I caught a packed plane back from Glasgow last month. There were only two aisle seats left - one next to me and one just behind - when on sidled the fattest man I have ever seen on an aircraft. As he shuffled down the aisle, my blood pressure rose at the prospect that he might be in the seat next to me, or at least part of him might - unkind, maybe, but this wasn’t so much someone who needed two seats, as someone who should have been going air freight.
Thankfully, I got away with it and he, and his carrier bag of sandwiches, cakes and soft drinks, settled next to the poor little old lady behind. Now, it might seem politically incorrect to tell such a tale, but it is simply unfair that other passengers should be overwhelmed by an overflowing neighbour - let alone the injustice that he had the same baggage allowance as the rest of us.
So it won’t come as a surprise that a new study has found that fat people are discriminated against in the workplace. In a survey conducted by Personnel Today of 2,000 HR professionals, 93% said they would employ a ‘normal weight’ person ahead of an obese one.
OK, we may be in the minefield of ‘normal’ and ‘obese’ here, but I think we’re all pretty clear that people come in all shapes and sizes and some people come in ‘large’. But there is a clear difference between that and ‘obese’.
The study has now sparked a debate in HR about fat-ism and whether employers have a responsibility to address discrimination against obese people. Of course, I can accept that there are a few medical conditions that can cause obesity (and are therefore covered by the Disability Discrimination Act), but the simple fact is that we are, as a nation (he says pulling in his own stomach), more obese than we used to be - with most of it being down to not enough exercise, poor lifestyle and plain laziness. Hence, if I become obese and inactive, that’s surely my responsibility, not my employer’s.
But why stop at fat-ism? What about height? Instinctively, we are all short-ist - how often have you heard someone complain, on meeting a celebrity, that he/she is so much shorter than they had imagined? Well, it’s true, short-ism is just as real as fat-ism and the vertically challenged are disadvantaged when it comes to (if you’ll excuse the expression) getting to the top.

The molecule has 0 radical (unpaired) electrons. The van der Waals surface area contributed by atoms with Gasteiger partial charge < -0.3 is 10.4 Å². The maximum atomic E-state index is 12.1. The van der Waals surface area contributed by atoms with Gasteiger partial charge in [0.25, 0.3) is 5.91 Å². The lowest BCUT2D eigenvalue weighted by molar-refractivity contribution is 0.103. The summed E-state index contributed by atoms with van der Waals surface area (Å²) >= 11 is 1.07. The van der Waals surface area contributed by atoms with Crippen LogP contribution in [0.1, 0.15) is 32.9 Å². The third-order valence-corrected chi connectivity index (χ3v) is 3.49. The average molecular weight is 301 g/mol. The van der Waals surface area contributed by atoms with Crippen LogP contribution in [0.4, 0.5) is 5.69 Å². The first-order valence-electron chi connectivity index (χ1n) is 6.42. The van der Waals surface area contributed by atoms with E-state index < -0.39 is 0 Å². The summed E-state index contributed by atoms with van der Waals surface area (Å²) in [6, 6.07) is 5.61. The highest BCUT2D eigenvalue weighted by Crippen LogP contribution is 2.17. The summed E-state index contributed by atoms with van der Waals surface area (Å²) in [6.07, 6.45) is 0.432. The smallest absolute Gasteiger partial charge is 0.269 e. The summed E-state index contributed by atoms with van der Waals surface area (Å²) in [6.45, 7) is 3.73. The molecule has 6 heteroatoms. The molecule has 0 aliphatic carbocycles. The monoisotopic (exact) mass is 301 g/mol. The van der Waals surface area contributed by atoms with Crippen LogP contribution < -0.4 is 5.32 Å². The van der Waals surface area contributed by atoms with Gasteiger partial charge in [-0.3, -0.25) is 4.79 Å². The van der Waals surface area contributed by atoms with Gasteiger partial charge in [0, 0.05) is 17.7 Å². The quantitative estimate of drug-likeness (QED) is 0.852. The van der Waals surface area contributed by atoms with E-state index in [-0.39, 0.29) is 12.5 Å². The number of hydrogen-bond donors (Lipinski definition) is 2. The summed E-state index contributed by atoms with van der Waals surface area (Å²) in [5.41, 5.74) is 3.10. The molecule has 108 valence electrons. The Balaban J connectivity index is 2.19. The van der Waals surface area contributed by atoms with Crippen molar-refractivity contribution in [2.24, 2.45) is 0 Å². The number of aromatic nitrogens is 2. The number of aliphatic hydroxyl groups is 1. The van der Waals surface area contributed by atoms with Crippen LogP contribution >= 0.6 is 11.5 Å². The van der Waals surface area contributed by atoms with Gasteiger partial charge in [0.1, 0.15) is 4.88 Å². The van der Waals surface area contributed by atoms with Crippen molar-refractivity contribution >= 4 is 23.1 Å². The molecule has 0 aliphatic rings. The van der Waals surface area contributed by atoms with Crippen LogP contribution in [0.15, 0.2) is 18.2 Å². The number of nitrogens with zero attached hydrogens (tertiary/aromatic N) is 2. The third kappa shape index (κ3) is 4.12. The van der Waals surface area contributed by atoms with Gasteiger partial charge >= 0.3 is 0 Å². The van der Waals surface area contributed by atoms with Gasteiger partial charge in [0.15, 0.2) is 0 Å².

Paul Wilson, a psychologist, conducted an experiment where he introduced the same man to five classes of students, his introduction varying only by the status he ascribed to him. To the first group the stranger was introduced as a student, rising incrementally through the academic hierarchy to the fifth group, where he became a professor. Among various other attributes, Wilson then asked the classes to ascribe height to the stranger. When introduced as a student he was judged on average to be 5’10”, when as a professor he had grown 4” to 6’2”.
Height-ism spills over into the world of business too. An American survey of Fortune 500 companies found that more than half of their CEOs stood six foot or taller, while only 3% were 5’7” or shorter. Recruiters are just as prone to it. Another study found that 72% of the time the taller man was hired.
But why stop at height? There is a far more sinister ‘ism’ that lurks beneath and dare not (yet) speak its name: ugly-ism.
That’s right, ugly people earn less than good lookers. Barry Harper of London Guildhall University looked at 11,000 British 33-year-olds and found that the pay penalty for unattractiveness for men was 15% and for women 11%.
Perhaps not surprisingly, he found that good looks in both sexes mattered, especially in sales jobs where buyer meets seller face-to-face. But Harper is not alone. A Dutch study of advertising companies found that good-looking executives brought in more revenue than their plainer colleagues.
Of course, what all these studies confirm is that we all discriminate all of the time. And what’s more, successful recruitment is all about discrimination - in favour of the candidate most likely to succeed. And what could be fairer than that?
n Simon Howard is a founder of Work Communications and writes the Jobfile column for The Sunday Times.